The absolute opposite needs to happen. Voters should be allowed to vote in BOTH primaries, not one or the other. Every voter should have a say in BOTH candidates who will appear on the general election ballot — none of us should have to choose only between the two extremes nominated by the “purists” on both extremes.

          Better yet, let’s go to a unified primary — everybody votes, and the top two vote-getters go onto the general election ballot.

          And in the general election, party affiliation would not even be listed. You’d have to choose the actual candidate. And, it goes without saying, the outrageous party-lever would no longer be an option….

          Reply
          1. Claus2

            What do I win?

            So what’s your idea on voter registration? Racist???

            You’re tied in with all of the high profile career politicians… why not pitch your idea to them?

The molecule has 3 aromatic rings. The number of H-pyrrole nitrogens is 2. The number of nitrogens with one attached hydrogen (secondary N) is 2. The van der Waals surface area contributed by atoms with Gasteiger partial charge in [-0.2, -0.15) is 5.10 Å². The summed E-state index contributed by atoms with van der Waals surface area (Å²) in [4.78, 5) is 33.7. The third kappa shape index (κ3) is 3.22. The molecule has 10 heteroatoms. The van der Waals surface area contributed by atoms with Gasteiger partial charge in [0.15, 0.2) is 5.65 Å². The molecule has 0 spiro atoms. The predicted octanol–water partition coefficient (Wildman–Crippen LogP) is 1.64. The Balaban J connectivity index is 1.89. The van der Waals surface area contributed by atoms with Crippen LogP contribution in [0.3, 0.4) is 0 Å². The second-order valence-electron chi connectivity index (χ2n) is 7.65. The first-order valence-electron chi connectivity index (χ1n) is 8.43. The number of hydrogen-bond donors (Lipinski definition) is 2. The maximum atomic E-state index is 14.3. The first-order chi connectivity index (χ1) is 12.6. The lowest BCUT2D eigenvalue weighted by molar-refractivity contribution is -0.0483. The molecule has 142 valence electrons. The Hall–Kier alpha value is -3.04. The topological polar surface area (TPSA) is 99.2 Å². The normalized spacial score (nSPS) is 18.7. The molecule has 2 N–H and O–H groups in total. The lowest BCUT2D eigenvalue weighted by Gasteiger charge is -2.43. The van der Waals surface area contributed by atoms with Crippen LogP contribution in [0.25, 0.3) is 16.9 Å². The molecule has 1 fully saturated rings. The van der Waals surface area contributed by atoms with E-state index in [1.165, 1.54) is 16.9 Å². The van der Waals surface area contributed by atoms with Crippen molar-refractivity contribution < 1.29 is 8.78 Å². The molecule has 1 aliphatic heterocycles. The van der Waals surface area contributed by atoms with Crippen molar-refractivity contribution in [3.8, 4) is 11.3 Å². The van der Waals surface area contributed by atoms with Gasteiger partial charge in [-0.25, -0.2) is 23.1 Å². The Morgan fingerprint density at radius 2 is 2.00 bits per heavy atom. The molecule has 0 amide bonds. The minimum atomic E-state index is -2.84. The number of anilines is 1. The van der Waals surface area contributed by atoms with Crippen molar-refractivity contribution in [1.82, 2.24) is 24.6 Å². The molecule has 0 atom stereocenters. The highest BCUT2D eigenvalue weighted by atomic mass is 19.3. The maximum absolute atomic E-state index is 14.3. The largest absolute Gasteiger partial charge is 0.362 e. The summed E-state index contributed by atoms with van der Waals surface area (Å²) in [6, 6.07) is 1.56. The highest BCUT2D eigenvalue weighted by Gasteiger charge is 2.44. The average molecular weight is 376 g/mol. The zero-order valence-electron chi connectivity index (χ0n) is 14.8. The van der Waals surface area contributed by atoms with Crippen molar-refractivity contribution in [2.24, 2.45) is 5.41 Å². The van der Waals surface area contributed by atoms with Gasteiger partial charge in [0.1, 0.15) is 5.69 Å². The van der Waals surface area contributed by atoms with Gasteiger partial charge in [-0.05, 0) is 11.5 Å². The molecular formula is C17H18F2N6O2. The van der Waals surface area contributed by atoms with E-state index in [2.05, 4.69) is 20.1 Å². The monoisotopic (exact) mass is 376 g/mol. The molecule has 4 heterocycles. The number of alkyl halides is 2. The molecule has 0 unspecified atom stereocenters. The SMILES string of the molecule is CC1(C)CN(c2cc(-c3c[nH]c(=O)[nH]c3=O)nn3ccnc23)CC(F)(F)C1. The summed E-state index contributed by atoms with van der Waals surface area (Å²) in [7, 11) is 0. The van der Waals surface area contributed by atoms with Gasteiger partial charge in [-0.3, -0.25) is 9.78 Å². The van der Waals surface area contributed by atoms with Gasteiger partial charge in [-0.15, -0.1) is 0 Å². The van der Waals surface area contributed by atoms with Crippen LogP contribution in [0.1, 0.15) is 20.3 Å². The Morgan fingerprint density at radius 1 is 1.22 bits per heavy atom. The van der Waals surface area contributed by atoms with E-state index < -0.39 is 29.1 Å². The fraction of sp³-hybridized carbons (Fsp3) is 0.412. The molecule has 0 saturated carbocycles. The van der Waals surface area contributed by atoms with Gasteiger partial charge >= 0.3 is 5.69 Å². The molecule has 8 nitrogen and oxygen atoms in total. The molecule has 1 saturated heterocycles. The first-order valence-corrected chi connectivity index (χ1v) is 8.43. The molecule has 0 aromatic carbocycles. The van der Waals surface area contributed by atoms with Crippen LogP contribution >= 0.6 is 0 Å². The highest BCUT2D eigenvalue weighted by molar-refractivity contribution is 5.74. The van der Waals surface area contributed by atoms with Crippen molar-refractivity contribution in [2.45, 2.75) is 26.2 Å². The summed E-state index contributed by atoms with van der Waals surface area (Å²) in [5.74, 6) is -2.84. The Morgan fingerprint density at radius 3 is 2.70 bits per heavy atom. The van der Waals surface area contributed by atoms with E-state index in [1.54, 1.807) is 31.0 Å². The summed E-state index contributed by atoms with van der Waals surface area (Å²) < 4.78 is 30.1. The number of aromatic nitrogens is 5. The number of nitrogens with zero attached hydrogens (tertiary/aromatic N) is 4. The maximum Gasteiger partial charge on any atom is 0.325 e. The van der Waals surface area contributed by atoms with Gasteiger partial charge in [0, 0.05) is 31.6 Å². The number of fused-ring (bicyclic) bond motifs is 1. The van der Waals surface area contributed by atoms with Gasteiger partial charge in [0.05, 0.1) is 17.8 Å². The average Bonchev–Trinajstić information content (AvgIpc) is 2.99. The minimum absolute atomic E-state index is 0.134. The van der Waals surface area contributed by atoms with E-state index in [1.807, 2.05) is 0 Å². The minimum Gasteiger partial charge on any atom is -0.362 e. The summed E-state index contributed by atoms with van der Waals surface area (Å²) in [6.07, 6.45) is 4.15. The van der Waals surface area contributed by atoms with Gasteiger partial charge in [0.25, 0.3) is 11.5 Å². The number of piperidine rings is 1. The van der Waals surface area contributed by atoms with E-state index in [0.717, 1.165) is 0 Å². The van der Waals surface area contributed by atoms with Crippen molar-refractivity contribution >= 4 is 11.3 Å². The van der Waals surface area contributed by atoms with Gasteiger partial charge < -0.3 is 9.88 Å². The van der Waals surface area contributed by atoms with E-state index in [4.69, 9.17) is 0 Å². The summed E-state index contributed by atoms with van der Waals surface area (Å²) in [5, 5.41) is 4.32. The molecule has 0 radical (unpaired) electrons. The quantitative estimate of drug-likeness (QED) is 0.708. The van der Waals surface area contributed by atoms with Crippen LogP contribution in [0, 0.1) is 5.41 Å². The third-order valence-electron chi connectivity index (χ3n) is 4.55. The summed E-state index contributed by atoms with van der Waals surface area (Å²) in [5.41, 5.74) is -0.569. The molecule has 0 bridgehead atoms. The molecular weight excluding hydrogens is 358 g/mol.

Reply
          2. Mark Stewart

            I think a unified primary in a fairly politically balanced state would be great. Not sure it would be such a great idea in SC, however.

            South Carolina has a corruption problem; public sector and private. It is a cancer that needs to be addressed before anything else.

            Reply
          3. Jeff Mobley

            I’m of several minds about this issue. Some thoughts:

            1) I think the actual rate of “sabotage voting” in primaries is probably pretty small.
            2) I think allowing everyone to vote in both primaries might actually increase such sabotage voting.
            3) I think parties should be allowed to select their candidates pretty much the way they want.
            4) I think things like registration by party and closed primaries just turn people away from primary voting (and, to be clear: that’s bad).